SOPhiA 2022

Salzburgiense Concilium Omnibus Philosophis Analyticis

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Programme - Talk

Intention, Closeness, and Double Effect
(Ethics, English)

We seem to intuitively grasp the difference between the things we intend to do and the merely foreseen consequences - or side-effects - of our conduct. The Doctrine of Double Effect (DDE) picks up on this distinction and adds to it a normative dimension, stating that it is all things considered easier to justify foreseen harm than intended harm. It will differentiate the Strategic Bomber__who, to bring an end to the war, bombs an ammunition factory, knowing that it will kill nearby civilians__from the Terror Bomber, who bombs an ammunition factory to kill civilians in order to terrorize the enemy into surrendering the war (Bratman, 1987, pp. 139-140).

Yet we seem to be able to circumvent the DDE by stipulating an agent with very fine-grained intentions. Consider Bennett_s Bomber, who bombs the factory with the intention of making nearby civilian bodies "merely seem_ing_ dead for a year or two" without requiring that "the people become downright dead," (Bennett, 1995, pp. 210__211). As regards justifiability, Bennet_s Bomber and Strategic Bomber seem to stand on equal footing. It is this repugnancy which motivates the Closeness Problem: what, if any, are the conditions under which an agent who acts with an intention to bring about X also intends to bring about Y? How close do X and Y need to be, and what constitutes this relation of "closeness"?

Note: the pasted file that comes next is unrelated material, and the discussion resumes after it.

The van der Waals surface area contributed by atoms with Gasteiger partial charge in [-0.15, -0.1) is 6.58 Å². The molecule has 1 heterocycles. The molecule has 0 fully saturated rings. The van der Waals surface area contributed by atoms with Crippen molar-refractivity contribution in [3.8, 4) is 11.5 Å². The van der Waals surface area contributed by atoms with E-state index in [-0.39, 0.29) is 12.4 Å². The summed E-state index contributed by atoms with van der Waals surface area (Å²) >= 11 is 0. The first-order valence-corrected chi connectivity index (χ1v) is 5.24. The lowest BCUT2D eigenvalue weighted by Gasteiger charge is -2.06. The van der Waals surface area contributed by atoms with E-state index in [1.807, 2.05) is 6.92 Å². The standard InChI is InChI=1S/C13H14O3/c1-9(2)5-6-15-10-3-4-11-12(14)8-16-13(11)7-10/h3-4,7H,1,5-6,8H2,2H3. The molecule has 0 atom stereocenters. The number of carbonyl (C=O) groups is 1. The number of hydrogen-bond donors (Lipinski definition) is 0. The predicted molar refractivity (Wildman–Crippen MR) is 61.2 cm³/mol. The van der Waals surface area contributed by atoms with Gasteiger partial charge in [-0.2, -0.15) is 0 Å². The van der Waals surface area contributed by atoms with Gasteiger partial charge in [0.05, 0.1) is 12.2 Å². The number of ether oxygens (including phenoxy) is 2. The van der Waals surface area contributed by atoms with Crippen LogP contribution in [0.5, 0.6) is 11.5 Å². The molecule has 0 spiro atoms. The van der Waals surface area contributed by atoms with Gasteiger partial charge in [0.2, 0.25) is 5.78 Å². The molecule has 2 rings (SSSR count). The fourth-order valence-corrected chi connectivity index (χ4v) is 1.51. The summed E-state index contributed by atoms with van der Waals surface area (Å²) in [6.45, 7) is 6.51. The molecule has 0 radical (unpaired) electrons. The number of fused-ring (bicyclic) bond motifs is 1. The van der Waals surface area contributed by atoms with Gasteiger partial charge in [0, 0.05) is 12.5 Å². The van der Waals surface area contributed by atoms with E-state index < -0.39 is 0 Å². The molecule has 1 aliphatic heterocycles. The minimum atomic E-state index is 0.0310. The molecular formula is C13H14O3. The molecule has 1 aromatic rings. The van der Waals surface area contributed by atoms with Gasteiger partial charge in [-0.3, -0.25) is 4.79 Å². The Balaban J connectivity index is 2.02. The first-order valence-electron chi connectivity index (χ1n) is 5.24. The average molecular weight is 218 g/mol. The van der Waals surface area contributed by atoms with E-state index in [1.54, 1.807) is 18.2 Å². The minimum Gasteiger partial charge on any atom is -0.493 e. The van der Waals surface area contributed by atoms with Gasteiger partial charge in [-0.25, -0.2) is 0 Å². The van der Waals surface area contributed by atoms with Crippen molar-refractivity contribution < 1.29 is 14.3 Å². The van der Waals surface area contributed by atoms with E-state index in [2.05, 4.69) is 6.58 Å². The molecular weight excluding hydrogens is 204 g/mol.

Although much ink has been spilled on the matter (see, e.g., Duff, 1980; Quinn, 1989; Moore, 1993, 2020; Simester, 1996; Fitzpatrick, 2006; Yaffe, 2011; Nelkin & Rickless, 2014, 2015; Sarch, 2017), the Closeness Problem is still far from resolved. In my paper, I want to assess the upshots of this debate for the criminal law. I will argue that a dissolution of the Closeness Problem requires a general account as to the representational content of an agent's intentions, and that the criminal law, too, is in dire need of such an account. I will then propose one such account and explicate what it would look like in a legal court.

Chair: Stephen Müller
Time: 14:40-15:10, 07 September 2022 (Wednesday)
Location: SR 1.005

Levin Güver 
(University of Zurich, Switzerland)

Testability and Meaning deco